On the question of the existence of a cultural
and historical memory in contemporary Russia
The issue of historical memory and, in particular, cultural memory has always been a sensitive one for Russia. Firstly, because during moments of sudden change in various ages, on the one hand doubt is cast on the very necessity of an historical memory as such and on the other hand memory simultaneously becomes the object of speculation on the outcome of the crisis: the past is searched for fragments which are more ‘opportune’ in one or another social context. The striving to preserve and resurrect memory in Russia is also especially morbid because it is considered a panacea for social ills arising from the Communist regime and its consequences. A derivative of morbidity is the leaning to immanent falsification: to inventing ‘one’s own’ memory which is now fine. This leads to the characteristic sign of the existence of an historical and, perhaps, in the first place, a cultural memory in Russia: the creation of a mythology around it.
The need for a return to one’s roots through cognition is felt rather strongly, especially in crisis periods, at various levels of mass consciousness. (And here the subject of the discussion often becomes those roots themselves, or more correctly, notions of their ‘truthfulness’ or ‘falseness’.) However, due to objective and subjective reasons, an exclusively ‘sober’ - deeply historical – cognition can hardly be acceptable for bearers of the nation’s mentality. As an emotional category memory is the key to such cognition.
One characteristic example is Russophilism, which was summoned into existence during periods of political cataclysms. Thus we see the appearance of Russian ‘Empire’ during the War of 1812 when the Russian elite, which frequently had difficulty making itself understood in its native language, under the influence of what today would be called the significance of the moment, tried (with various degrees of success) to shift from French into Russian. Aside from purely historical sources this phenomenon has been described in classical literature, which is a bearer of the national memory. (It suffices to mention Tolstoy’s "War and Peace" – in Anna Pavlovna Sherer’s salon fines were imposed for using French words). A later allusion is the famous helmet shaped ‘Budennovka’ which entered history as a symbol of the Red Army and was initially, according to legend, the headgear used by soldiers of the tsarist army: during the First World War they had symbolized and given a physical form to the continuity between the defenders of the empire and the armies of the ancient Rus’. The Second World War, known in Russia as the Patriotic War, called into being an entire Russophile ‘vertical’ past, from the Orthodoxy that had been persecuted by the Soviet regime up to the new design of officers’ shoulder-straps that imitated the pre-revolutionary design.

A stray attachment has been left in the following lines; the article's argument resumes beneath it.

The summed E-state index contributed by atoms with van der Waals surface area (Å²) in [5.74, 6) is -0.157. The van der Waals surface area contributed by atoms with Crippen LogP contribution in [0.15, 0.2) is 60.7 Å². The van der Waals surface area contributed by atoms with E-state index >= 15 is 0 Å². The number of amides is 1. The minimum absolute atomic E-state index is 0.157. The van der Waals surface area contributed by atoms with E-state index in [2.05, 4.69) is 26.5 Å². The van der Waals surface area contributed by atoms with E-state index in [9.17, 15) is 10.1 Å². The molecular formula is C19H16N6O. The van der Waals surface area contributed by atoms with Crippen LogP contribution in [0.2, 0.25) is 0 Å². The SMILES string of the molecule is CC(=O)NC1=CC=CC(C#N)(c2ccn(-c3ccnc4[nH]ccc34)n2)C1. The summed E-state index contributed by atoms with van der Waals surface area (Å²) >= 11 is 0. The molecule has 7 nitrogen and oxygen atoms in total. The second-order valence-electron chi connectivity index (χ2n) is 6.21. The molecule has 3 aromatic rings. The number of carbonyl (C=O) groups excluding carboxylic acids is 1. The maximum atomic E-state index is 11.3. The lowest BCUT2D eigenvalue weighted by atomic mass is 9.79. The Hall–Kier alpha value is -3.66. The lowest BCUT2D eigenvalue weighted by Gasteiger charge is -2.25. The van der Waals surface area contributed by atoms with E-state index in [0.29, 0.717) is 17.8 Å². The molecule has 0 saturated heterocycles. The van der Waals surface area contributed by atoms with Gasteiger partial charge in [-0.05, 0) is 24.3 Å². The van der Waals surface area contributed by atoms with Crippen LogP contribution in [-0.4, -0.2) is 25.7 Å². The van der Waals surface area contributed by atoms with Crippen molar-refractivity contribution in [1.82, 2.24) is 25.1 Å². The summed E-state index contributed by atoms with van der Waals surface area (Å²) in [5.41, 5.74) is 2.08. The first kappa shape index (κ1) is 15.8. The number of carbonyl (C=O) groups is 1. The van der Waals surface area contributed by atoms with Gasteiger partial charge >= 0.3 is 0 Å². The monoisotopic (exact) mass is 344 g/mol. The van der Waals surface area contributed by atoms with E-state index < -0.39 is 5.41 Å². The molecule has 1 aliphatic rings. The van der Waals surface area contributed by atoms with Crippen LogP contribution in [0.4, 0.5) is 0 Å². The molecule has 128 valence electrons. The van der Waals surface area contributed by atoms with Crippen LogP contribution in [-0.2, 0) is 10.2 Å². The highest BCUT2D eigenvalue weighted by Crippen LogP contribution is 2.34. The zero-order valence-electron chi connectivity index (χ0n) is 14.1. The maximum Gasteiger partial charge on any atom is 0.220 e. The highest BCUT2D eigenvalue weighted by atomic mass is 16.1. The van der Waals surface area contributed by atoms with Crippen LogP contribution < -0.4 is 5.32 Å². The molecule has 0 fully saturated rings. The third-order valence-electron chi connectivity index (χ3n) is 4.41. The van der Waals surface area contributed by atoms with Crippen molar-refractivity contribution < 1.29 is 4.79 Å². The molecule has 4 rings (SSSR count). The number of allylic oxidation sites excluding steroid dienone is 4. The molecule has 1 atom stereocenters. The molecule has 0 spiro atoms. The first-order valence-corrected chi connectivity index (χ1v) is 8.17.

In our age politicians and leaders in the cultural sphere have been feverishly searching for the ‘Russia which we lost’. This search now has become a commonplace, a form of modern cultural and historical discourse. Understandably this search proceeds along the most diverse and at times mutually exclusive paths: the bearers of different world views, lining up their own theories, bring into play various facts from the inexhaustible sources of the country’s history and culture. In this context cultural memory is understood as purely individual, not appropriate for objective generalization. In turn the national memory is composed of the memory of individuals that has been leveled out or, if appropriate, adapted for mass consciousness. By the way, Communist ideology and ethics were built on attempts to understand the nobleman’s ethic of selflessness and service to the country. A thoughtless, pseudo-historical attitude to the Soviet period of national history may be entirely explicable from an emotional point of view but it produces a ‘social boomerang’ – memory of sin is transformed into memory of slights or injuries. This is what happens in Germany, which is aware of the Nazi past at the level of national shame. The same is occurring in post-Soviet Russia, which has sensed an ideological vacuum.